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SDR



Joined: 17 Jun 2006
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Location: San Francisco

PostPosted: Tue Jan 02, 2018 2:30 pm    Post subject: Reply with quote

Pfeiffer says concrete block exterior walls, plastered partitions (and, presumably, interior surface of block walls); see above. The surprise to me is concrete slab floors on all three levels.





























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clydethecat



Joined: 24 May 2012
Posts: 103

PostPosted: Tue Jan 02, 2018 10:06 pm    Post subject: Reply with quote

So it's an expanded variation on the Walser/Barton plan?
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SDR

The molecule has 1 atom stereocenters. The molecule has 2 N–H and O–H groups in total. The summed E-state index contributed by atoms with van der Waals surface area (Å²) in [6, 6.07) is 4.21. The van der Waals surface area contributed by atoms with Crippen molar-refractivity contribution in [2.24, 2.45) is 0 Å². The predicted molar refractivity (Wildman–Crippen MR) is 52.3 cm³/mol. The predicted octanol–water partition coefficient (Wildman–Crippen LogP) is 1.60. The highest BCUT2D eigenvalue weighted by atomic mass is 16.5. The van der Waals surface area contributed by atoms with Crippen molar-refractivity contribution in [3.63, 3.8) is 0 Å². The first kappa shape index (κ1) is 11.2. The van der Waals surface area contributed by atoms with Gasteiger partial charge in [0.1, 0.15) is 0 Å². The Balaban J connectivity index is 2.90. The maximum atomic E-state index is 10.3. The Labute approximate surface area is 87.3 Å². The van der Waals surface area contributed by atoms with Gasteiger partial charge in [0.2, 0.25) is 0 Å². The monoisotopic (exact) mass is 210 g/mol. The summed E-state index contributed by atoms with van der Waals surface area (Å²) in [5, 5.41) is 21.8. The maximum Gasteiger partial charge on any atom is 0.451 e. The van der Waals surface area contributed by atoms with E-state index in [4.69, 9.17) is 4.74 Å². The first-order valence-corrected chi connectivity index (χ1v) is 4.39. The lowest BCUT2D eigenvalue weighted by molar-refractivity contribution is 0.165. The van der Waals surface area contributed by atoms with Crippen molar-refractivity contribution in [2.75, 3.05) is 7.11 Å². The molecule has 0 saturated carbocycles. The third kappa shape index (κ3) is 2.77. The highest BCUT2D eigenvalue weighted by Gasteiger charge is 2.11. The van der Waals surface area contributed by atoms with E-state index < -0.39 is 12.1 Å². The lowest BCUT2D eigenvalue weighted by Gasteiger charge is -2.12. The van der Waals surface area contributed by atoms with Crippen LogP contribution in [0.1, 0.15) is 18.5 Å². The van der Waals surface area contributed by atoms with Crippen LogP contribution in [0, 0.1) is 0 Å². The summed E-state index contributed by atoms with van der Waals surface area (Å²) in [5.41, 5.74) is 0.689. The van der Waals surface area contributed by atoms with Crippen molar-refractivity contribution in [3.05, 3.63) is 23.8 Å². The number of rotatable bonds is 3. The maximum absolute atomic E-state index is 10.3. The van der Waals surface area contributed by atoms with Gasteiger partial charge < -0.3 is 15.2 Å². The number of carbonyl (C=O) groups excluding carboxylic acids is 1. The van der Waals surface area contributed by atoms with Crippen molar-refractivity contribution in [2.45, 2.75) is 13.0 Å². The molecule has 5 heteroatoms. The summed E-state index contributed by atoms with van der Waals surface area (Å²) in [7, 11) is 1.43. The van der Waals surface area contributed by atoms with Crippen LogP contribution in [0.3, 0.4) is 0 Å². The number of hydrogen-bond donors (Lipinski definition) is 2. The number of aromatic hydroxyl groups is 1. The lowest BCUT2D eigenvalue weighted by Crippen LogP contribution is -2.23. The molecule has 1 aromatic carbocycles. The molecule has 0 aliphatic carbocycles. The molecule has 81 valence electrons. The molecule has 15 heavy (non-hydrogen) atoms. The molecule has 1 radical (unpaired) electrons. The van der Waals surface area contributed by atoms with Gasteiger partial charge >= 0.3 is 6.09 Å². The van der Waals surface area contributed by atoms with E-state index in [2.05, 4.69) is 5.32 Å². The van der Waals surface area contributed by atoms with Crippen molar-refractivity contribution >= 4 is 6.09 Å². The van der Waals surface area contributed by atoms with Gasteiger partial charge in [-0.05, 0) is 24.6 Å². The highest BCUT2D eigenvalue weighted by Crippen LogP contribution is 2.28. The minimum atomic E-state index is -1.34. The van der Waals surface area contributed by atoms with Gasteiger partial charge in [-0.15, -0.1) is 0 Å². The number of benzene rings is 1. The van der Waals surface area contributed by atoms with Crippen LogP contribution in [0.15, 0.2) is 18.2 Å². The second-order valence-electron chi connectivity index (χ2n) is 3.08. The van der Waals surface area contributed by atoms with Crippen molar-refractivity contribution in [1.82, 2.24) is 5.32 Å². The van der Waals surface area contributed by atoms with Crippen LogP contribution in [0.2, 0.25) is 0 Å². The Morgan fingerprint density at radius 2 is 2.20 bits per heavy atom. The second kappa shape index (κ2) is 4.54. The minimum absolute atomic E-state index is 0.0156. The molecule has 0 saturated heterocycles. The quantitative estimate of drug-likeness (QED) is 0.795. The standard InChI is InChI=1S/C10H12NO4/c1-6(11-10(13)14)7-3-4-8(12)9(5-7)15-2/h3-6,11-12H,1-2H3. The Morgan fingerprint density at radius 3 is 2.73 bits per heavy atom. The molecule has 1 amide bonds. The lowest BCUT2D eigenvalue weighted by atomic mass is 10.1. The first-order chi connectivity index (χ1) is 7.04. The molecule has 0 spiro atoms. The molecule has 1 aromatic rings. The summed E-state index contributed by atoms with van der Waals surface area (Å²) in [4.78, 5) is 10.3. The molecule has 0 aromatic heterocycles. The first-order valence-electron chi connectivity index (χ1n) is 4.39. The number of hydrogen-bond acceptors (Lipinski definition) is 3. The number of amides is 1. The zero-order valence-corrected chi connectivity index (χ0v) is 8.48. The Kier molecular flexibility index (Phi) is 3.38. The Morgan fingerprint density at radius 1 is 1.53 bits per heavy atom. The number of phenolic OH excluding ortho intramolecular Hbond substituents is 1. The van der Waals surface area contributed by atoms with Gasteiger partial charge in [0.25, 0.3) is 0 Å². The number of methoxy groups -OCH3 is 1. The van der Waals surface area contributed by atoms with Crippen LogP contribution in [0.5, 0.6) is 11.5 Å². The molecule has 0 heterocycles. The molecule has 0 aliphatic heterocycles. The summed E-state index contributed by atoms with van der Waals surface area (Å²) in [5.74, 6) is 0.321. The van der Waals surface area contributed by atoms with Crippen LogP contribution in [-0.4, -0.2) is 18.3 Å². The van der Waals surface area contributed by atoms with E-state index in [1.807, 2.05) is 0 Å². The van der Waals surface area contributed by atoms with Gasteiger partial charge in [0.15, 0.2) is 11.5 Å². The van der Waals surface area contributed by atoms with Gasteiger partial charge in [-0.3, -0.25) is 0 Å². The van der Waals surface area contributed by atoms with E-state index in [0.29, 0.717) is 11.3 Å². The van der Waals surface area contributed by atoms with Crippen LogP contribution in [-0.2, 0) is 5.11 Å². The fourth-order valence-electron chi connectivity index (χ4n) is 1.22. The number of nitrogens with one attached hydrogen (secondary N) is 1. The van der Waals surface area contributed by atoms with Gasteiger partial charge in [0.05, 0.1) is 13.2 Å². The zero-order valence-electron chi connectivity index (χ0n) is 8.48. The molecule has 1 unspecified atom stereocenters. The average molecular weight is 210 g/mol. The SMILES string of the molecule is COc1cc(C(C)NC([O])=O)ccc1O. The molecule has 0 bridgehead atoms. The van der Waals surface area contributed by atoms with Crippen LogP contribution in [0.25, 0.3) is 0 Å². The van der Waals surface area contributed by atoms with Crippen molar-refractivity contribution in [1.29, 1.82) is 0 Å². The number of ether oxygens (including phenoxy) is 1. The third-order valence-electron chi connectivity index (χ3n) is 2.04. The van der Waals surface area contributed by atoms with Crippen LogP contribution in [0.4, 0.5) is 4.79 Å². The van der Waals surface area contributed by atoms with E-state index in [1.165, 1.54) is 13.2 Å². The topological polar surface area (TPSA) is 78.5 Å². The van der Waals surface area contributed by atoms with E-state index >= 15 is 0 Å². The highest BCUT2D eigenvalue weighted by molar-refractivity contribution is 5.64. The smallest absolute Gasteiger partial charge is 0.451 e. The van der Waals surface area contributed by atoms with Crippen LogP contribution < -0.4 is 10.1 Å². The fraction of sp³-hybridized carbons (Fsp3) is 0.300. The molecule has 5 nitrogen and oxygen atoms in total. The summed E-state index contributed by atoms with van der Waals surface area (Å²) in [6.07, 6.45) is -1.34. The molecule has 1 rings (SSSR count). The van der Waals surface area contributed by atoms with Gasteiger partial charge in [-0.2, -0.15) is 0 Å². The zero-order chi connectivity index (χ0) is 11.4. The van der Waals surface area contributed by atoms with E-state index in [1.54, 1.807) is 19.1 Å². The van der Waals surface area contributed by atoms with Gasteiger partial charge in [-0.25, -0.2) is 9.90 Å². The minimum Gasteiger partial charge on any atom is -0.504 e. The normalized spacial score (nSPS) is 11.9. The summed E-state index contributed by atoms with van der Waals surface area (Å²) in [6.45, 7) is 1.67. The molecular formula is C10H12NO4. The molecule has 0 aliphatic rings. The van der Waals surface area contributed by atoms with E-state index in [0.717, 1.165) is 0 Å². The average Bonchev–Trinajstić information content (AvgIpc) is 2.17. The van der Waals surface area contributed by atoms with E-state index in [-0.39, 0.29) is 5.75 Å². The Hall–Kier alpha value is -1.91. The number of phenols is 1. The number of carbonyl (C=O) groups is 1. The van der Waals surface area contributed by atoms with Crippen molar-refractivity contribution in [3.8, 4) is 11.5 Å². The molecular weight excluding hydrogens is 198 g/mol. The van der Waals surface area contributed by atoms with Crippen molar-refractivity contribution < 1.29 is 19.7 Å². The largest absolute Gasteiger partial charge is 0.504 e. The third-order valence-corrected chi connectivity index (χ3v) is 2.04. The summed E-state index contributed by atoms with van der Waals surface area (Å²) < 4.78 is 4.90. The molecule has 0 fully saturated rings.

Joined: 17 Jun 2006
Posts: 15469
Location: San Francisco

PostPosted: Tue Jan 02, 2018 10:47 pm    Post subject: Reply with quote

Well -- no: those plans have a symmetrical, "dumbbell"- or racetrack-shaped main space, while the Brown plan, though housed in a symmetrical envelope, contains a full-depth living room on the right, and a smaller dining space on the left. Perhaps that's what you meant by "expanded" ?

The fireplace is placed a bit to the rear of the living-room volume, in an ell which is largely windowless, making a snug refuge from the larger and better-lighted part of the room. In the Usonian period, one might expect a lower ceiling in this ell; are there other Prairie-period houses which have "refuges" from the public space, with or without a change in ceiling height ?